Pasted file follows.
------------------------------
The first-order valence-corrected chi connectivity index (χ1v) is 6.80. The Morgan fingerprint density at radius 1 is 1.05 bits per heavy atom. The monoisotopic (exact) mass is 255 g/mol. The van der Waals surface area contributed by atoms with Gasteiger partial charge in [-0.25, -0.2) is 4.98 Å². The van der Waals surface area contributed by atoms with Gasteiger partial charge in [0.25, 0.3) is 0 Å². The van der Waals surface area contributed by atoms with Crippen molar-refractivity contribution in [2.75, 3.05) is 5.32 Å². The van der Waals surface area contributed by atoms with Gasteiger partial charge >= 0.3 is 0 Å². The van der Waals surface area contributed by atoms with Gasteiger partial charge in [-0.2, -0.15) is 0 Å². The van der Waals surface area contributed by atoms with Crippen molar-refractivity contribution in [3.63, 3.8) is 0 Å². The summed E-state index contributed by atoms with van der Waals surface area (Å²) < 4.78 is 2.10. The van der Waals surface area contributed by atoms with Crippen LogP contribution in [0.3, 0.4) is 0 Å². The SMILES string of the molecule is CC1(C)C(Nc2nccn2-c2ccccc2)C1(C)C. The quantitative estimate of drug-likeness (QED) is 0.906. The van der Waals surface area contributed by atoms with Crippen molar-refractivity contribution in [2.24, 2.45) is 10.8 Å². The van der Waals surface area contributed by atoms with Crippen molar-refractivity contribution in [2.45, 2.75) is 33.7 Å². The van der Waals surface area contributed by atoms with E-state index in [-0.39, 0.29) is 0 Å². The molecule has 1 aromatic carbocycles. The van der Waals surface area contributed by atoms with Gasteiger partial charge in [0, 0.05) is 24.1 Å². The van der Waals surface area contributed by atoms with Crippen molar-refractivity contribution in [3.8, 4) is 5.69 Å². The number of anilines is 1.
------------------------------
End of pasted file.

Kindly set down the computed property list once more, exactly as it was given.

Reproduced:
The first-order valence-corrected chi connectivity index (χ1v) is 6.80. The Morgan fingerprint density at radius 1 is 1.05 bits per heavy atom. The monoisotopic (exact) mass is 255 g/mol. The van der Waals surface area contributed by atoms with Gasteiger partial charge in [-0.25, -0.2) is 4.98 Å². The van der Waals surface area contributed by atoms with Gasteiger partial charge in [0.25, 0.3) is 0 Å². The van der Waals surface area contributed by atoms with Crippen molar-refractivity contribution in [2.75, 3.05) is 5.32 Å². The van der Waals surface area contributed by atoms with Gasteiger partial charge >= 0.3 is 0 Å². The van der Waals surface area contributed by atoms with Gasteiger partial charge in [-0.2, -0.15) is 0 Å². The van der Waals surface area contributed by atoms with Crippen molar-refractivity contribution in [3.63, 3.8) is 0 Å². The summed E-state index contributed by atoms with van der Waals surface area (Å²) < 4.78 is 2.10. The van der Waals surface area contributed by atoms with Crippen LogP contribution in [0.3, 0.4) is 0 Å². The SMILES string of the molecule is CC1(C)C(Nc2nccn2-c2ccccc2)C1(C)C. The quantitative estimate of drug-likeness (QED) is 0.906. The van der Waals surface area contributed by atoms with Crippen molar-refractivity contribution in [2.24, 2.45) is 10.8 Å². The van der Waals surface area contributed by atoms with Crippen molar-refractivity contribution in [2.45, 2.75) is 33.7 Å². The van der Waals surface area contributed by atoms with E-state index in [-0.39, 0.29) is 0 Å². The molecule has 1 aromatic carbocycles. The van der Waals surface area contributed by atoms with Gasteiger partial charge in [0, 0.05) is 24.1 Å². The van der Waals surface area contributed by atoms with Crippen molar-refractivity contribution in [3.8, 4) is 5.69 Å². The number of anilines is 1.